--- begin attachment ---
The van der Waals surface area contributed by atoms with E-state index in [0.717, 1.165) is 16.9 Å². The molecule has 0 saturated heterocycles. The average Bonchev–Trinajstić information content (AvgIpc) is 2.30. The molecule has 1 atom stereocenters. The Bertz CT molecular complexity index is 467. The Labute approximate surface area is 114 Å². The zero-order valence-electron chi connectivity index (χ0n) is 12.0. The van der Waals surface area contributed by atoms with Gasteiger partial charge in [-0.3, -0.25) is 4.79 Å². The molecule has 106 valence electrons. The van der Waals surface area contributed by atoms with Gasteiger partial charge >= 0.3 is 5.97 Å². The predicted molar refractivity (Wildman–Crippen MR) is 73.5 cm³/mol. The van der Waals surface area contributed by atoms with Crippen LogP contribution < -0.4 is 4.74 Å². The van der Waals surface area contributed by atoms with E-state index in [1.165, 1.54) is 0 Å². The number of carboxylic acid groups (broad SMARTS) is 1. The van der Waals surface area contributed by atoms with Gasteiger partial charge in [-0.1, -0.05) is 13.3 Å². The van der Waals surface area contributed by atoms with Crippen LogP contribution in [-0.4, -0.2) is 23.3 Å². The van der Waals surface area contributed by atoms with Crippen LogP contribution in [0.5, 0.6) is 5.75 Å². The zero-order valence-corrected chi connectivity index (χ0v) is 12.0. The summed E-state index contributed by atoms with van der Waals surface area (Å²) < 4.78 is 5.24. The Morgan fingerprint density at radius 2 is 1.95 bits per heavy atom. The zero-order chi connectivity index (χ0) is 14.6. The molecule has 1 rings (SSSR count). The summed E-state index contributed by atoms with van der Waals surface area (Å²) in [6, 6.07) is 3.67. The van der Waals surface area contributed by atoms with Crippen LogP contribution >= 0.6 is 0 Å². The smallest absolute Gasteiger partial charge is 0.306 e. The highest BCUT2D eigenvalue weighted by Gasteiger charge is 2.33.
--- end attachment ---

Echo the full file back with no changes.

The van der Waals surface area contributed by atoms with E-state index in [0.717, 1.165) is 16.9 Å². The molecule has 0 saturated heterocycles. The average Bonchev–Trinajstić information content (AvgIpc) is 2.30. The molecule has 1 atom stereocenters. The Bertz CT molecular complexity index is 467. The Labute approximate surface area is 114 Å². The zero-order valence-electron chi connectivity index (χ0n) is 12.0. The van der Waals surface area contributed by atoms with Gasteiger partial charge in [-0.3, -0.25) is 4.79 Å². The molecule has 106 valence electrons. The van der Waals surface area contributed by atoms with Gasteiger partial charge >= 0.3 is 5.97 Å². The predicted molar refractivity (Wildman–Crippen MR) is 73.5 cm³/mol. The van der Waals surface area contributed by atoms with Crippen LogP contribution < -0.4 is 4.74 Å². The van der Waals surface area contributed by atoms with E-state index in [1.165, 1.54) is 0 Å². The number of carboxylic acid groups (broad SMARTS) is 1. The van der Waals surface area contributed by atoms with Gasteiger partial charge in [-0.1, -0.05) is 13.3 Å². The van der Waals surface area contributed by atoms with Crippen LogP contribution in [-0.4, -0.2) is 23.3 Å². The van der Waals surface area contributed by atoms with Crippen LogP contribution in [0.5, 0.6) is 5.75 Å². The zero-order valence-corrected chi connectivity index (χ0v) is 12.0. The summed E-state index contributed by atoms with van der Waals surface area (Å²) < 4.78 is 5.24. The Morgan fingerprint density at radius 2 is 1.95 bits per heavy atom. The zero-order chi connectivity index (χ0) is 14.6. The molecule has 1 rings (SSSR count). The summed E-state index contributed by atoms with van der Waals surface area (Å²) in [6, 6.07) is 3.67. The van der Waals surface area contributed by atoms with Crippen LogP contribution >= 0.6 is 0 Å². The smallest absolute Gasteiger partial charge is 0.306 e. The highest BCUT2D eigenvalue weighted by Gasteiger charge is 2.33.